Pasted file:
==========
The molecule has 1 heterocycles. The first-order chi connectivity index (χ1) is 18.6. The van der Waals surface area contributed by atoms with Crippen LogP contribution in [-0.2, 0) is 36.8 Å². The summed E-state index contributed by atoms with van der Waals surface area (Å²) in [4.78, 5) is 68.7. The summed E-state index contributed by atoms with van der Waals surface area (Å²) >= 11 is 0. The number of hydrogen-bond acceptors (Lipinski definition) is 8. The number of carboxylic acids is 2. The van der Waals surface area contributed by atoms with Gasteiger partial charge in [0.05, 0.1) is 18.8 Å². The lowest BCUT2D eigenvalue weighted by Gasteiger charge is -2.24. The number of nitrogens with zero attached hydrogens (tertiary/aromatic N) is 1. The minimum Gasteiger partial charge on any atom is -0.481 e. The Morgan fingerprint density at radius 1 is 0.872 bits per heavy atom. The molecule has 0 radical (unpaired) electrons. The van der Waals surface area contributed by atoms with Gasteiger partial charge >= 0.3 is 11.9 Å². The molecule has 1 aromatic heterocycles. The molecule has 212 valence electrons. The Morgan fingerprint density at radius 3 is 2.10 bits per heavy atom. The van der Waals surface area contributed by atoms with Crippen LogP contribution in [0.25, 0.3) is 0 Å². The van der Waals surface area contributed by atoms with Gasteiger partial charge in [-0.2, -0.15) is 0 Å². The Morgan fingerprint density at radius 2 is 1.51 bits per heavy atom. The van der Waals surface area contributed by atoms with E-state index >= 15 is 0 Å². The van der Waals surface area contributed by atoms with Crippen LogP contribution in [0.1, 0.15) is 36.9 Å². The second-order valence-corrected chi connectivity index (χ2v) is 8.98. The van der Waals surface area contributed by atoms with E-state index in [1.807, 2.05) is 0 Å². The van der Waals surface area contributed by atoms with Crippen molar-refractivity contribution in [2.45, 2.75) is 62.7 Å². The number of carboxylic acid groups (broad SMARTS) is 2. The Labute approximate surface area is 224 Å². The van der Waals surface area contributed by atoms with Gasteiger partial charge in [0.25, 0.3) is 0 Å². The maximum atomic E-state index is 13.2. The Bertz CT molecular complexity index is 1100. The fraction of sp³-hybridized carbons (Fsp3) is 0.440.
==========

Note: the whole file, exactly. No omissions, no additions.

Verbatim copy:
The molecule has 1 heterocycles. The first-order chi connectivity index (χ1) is 18.6. The van der Waals surface area contributed by atoms with Crippen LogP contribution in [-0.2, 0) is 36.8 Å². The summed E-state index contributed by atoms with van der Waals surface area (Å²) in [4.78, 5) is 68.7. The summed E-state index contributed by atoms with van der Waals surface area (Å²) >= 11 is 0. The number of hydrogen-bond acceptors (Lipinski definition) is 8. The number of carboxylic acids is 2. The van der Waals surface area contributed by atoms with Gasteiger partial charge in [0.05, 0.1) is 18.8 Å². The lowest BCUT2D eigenvalue weighted by Gasteiger charge is -2.24. The number of nitrogens with zero attached hydrogens (tertiary/aromatic N) is 1. The minimum Gasteiger partial charge on any atom is -0.481 e. The Morgan fingerprint density at radius 1 is 0.872 bits per heavy atom. The molecule has 0 radical (unpaired) electrons. The van der Waals surface area contributed by atoms with Gasteiger partial charge >= 0.3 is 11.9 Å². The molecule has 1 aromatic heterocycles. The molecule has 212 valence electrons. The Morgan fingerprint density at radius 3 is 2.10 bits per heavy atom. The van der Waals surface area contributed by atoms with Crippen LogP contribution in [0.25, 0.3) is 0 Å². The van der Waals surface area contributed by atoms with Gasteiger partial charge in [-0.2, -0.15) is 0 Å². The Morgan fingerprint density at radius 2 is 1.51 bits per heavy atom. The van der Waals surface area contributed by atoms with E-state index >= 15 is 0 Å². The van der Waals surface area contributed by atoms with Crippen LogP contribution in [0.1, 0.15) is 36.9 Å². The second-order valence-corrected chi connectivity index (χ2v) is 8.98. The van der Waals surface area contributed by atoms with E-state index in [1.807, 2.05) is 0 Å². The van der Waals surface area contributed by atoms with Crippen molar-refractivity contribution in [2.45, 2.75) is 62.7 Å². The number of carboxylic acid groups (broad SMARTS) is 2. The Labute approximate surface area is 224 Å². The van der Waals surface area contributed by atoms with Gasteiger partial charge in [0.25, 0.3) is 0 Å². The maximum atomic E-state index is 13.2. The Bertz CT molecular complexity index is 1100. The fraction of sp³-hybridized carbons (Fsp3) is 0.440.